Israeli screenwriter Shlomit Nehama has done something pretty amazing: she has written a movie with a strong feminist voice about encroaching religious extremism that still respects Jewish religious traditions, has a sense of humor and a huge heart.
In Hebrew with English subtitles, “The Women’s Balcony” is a total delight and I urge my readers to see this film when you can. In fact, though the story focuses on a small Orthodox community in Jerusalem, its themes are timely and should resonate with people of all religions.
In the movie, a community begins to splinter apart when a fundamentalist rabbi takes advantage of their crisis: the women’s upstairs balcony in the synagogue has collapsed, the congregation is temporarily homeless and their injured rabbi is temporarily unable to lead. The new, younger and more dynamic rabbi begins to preach extremist views, including the theory that the balcony collapsed because the women didn’t dress modestly enough and did not cover their hair. A few of the women believe his fire-and-brimstone talks and start praying fervently with their hair covered. Marriages begin to fray as more of the men start seeing things the rabbi’s way, and women’s friendships, formerly tight-knit, also begin to unravel. The camp is divided.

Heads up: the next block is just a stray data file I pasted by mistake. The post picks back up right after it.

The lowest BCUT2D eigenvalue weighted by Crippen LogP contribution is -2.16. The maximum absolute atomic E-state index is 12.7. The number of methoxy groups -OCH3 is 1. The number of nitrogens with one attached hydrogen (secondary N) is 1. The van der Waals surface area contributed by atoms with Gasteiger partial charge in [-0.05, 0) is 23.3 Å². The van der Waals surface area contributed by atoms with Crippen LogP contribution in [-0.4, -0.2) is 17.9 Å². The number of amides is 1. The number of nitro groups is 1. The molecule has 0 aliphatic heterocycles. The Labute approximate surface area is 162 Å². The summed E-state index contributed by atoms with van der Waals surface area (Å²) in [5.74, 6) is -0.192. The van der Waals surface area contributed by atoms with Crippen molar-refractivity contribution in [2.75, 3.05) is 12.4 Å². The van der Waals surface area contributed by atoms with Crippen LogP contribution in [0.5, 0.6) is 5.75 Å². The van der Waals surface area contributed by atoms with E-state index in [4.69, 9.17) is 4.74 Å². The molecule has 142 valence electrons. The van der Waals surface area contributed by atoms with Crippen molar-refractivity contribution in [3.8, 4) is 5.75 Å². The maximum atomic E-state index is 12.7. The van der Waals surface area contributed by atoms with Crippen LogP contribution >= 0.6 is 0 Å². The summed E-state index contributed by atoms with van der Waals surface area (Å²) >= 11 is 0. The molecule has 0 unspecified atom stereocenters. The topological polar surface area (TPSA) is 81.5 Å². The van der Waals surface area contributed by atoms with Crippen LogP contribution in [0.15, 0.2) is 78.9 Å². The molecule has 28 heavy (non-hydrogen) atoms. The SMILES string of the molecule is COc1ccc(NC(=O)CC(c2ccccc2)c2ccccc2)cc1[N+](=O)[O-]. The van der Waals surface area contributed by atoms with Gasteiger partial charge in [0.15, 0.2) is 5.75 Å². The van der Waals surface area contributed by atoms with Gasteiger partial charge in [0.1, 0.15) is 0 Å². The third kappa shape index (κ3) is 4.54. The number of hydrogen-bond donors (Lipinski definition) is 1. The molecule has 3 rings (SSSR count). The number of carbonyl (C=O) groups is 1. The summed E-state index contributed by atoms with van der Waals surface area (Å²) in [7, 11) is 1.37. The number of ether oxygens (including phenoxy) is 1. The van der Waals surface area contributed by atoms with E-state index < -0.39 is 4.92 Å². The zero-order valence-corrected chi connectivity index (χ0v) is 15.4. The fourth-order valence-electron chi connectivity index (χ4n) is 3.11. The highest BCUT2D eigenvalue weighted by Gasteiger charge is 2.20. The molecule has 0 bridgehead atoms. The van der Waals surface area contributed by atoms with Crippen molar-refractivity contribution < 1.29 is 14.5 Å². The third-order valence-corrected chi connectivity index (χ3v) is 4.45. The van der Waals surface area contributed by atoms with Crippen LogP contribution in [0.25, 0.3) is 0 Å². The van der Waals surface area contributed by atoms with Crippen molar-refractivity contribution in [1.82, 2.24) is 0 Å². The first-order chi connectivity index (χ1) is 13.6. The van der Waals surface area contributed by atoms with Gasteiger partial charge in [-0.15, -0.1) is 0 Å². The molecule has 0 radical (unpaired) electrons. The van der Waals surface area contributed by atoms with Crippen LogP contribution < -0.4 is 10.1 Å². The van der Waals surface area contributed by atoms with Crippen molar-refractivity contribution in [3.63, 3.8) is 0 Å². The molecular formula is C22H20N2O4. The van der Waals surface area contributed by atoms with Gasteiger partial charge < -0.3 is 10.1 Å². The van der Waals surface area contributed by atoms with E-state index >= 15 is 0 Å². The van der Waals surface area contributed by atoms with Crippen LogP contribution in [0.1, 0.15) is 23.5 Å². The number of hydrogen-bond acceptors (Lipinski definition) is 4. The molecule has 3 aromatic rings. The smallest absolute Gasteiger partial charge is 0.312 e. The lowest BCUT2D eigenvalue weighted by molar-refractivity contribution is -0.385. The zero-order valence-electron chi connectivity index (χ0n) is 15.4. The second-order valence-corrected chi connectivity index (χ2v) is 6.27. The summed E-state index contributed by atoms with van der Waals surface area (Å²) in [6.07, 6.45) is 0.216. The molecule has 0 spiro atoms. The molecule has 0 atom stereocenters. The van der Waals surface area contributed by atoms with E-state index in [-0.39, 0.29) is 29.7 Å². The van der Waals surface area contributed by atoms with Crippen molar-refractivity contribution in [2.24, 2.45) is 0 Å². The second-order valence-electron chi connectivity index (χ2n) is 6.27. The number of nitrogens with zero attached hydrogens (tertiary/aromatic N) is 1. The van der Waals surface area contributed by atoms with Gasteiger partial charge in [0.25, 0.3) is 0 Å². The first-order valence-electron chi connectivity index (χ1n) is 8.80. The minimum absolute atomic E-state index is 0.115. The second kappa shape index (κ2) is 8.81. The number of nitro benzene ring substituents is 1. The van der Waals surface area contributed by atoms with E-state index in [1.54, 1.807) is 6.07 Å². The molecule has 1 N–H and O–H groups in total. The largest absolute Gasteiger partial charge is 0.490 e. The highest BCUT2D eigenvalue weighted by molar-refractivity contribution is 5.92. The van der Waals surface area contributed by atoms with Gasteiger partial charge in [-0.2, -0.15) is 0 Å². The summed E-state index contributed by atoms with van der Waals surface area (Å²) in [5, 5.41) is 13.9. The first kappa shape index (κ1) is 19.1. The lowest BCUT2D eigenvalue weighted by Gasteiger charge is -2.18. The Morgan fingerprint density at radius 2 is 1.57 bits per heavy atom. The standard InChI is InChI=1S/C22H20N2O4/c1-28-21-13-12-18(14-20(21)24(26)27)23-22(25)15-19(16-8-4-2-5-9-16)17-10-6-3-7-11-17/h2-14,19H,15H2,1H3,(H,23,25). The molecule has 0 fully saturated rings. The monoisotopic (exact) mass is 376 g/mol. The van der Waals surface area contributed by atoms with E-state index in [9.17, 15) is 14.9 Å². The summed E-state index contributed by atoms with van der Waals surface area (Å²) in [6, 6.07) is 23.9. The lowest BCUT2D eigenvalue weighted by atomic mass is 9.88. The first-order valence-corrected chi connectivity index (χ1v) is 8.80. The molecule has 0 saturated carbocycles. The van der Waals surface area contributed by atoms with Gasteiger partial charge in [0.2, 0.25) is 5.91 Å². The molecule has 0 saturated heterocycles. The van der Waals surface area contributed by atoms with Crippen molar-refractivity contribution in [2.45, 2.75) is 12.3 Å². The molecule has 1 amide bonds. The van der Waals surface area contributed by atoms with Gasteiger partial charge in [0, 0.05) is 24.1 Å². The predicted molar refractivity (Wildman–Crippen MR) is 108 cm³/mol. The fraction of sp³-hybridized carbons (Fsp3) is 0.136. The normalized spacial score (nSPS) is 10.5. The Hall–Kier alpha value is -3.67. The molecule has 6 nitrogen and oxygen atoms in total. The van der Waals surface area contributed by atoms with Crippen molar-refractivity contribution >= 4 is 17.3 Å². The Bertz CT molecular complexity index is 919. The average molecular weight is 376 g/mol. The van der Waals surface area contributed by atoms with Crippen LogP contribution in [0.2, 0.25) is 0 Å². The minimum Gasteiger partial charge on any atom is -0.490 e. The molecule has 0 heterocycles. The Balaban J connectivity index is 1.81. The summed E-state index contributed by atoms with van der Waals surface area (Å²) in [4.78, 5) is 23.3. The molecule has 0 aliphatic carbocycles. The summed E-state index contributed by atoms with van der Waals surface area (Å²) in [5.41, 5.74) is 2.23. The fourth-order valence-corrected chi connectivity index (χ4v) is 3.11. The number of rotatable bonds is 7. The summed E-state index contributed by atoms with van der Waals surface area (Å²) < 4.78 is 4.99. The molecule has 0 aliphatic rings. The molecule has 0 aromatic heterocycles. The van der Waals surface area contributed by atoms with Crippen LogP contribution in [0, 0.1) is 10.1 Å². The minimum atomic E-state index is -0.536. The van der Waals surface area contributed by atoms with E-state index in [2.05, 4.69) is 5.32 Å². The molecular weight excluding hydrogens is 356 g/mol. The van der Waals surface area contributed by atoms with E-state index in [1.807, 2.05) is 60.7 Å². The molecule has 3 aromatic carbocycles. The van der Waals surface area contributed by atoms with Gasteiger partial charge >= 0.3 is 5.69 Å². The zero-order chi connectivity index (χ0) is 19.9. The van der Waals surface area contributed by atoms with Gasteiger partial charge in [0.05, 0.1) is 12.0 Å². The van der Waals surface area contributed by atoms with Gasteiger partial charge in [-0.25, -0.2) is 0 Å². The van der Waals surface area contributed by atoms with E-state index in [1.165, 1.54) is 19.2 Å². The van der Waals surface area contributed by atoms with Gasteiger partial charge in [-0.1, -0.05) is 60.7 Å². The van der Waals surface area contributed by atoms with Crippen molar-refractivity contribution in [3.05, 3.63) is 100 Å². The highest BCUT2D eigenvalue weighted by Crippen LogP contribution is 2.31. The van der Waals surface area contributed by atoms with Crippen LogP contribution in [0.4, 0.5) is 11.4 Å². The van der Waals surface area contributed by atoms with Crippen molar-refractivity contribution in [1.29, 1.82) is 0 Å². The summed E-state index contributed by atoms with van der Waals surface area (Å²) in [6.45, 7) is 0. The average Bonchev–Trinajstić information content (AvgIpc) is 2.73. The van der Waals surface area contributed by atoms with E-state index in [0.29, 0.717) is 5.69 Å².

When the congregants realize with a shock that the rabbi has repaired the damaged synagogue without the women’s balcony, relegating the women to a cell-like room adjacent to the building, the women finally rebel. This theme of growing religious fundamentalism is timely and universal. Good religion offers a sense of community, identity, purpose and transcendence. But done badly, without sense or heart, it can divide as it conquers, though the conquest will not last.
As someone who wrestled mightily with the structure of Jewish Orthodoxy before I signed on to it (I dislike the Orthodox label but use it as a reference point), the film touched a nerve with me by raising issues that are difficult for many observant Jewish women, such as covering hair for married women, sitting separately from men in shul, and the limits of rabbinic authority. These are the very same issues (among others) that I raise in my long-awaited memoir (long-awaited by me, anyway!), The Skeptic and the Rabbi, out September 5. I hope I did half as good a job as Shlomit Nehama and director Emil Ben-Shimon at adding humor into my story as they did in their film.
“The Women’s Balcony” offers viewers a feel-good, plausible, happy ending, where the bonds of community and the power of love, compassion and common sense overwhelm harsh religious zealotry.